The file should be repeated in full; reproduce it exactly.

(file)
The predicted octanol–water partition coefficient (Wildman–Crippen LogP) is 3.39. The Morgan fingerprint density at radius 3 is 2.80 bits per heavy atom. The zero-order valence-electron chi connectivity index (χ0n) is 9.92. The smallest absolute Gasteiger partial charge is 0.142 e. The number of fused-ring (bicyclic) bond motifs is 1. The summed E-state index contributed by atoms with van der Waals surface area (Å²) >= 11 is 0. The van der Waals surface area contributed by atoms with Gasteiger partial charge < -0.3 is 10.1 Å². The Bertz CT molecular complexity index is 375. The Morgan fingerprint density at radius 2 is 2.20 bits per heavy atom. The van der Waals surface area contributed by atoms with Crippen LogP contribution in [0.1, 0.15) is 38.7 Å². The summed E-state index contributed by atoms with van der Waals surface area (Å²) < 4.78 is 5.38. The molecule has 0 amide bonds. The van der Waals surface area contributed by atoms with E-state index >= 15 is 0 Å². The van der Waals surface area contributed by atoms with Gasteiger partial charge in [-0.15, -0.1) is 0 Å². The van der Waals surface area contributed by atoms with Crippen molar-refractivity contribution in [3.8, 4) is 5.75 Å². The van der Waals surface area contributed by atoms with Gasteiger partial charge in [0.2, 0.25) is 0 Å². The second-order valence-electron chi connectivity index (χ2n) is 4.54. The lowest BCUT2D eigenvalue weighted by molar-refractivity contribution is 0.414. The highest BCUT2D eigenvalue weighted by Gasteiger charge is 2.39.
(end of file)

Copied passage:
The predicted octanol–water partition coefficient (Wildman–Crippen LogP) is 3.39. The Morgan fingerprint density at radius 3 is 2.80 bits per heavy atom. The zero-order valence-electron chi connectivity index (χ0n) is 9.92. The smallest absolute Gasteiger partial charge is 0.142 e. The number of fused-ring (bicyclic) bond motifs is 1. The summed E-state index contributed by atoms with van der Waals surface area (Å²) >= 11 is 0. The van der Waals surface area contributed by atoms with Gasteiger partial charge < -0.3 is 10.1 Å². The Bertz CT molecular complexity index is 375. The Morgan fingerprint density at radius 2 is 2.20 bits per heavy atom. The van der Waals surface area contributed by atoms with Crippen LogP contribution in [0.1, 0.15) is 38.7 Å². The summed E-state index contributed by atoms with van der Waals surface area (Å²) < 4.78 is 5.38. The molecule has 0 amide bonds. The van der Waals surface area contributed by atoms with E-state index >= 15 is 0 Å². The van der Waals surface area contributed by atoms with Gasteiger partial charge in [-0.15, -0.1) is 0 Å². The van der Waals surface area contributed by atoms with Crippen molar-refractivity contribution in [3.8, 4) is 5.75 Å². The van der Waals surface area contributed by atoms with Gasteiger partial charge in [0.2, 0.25) is 0 Å². The second-order valence-electron chi connectivity index (χ2n) is 4.54. The lowest BCUT2D eigenvalue weighted by molar-refractivity contribution is 0.414. The highest BCUT2D eigenvalue weighted by Gasteiger charge is 2.39.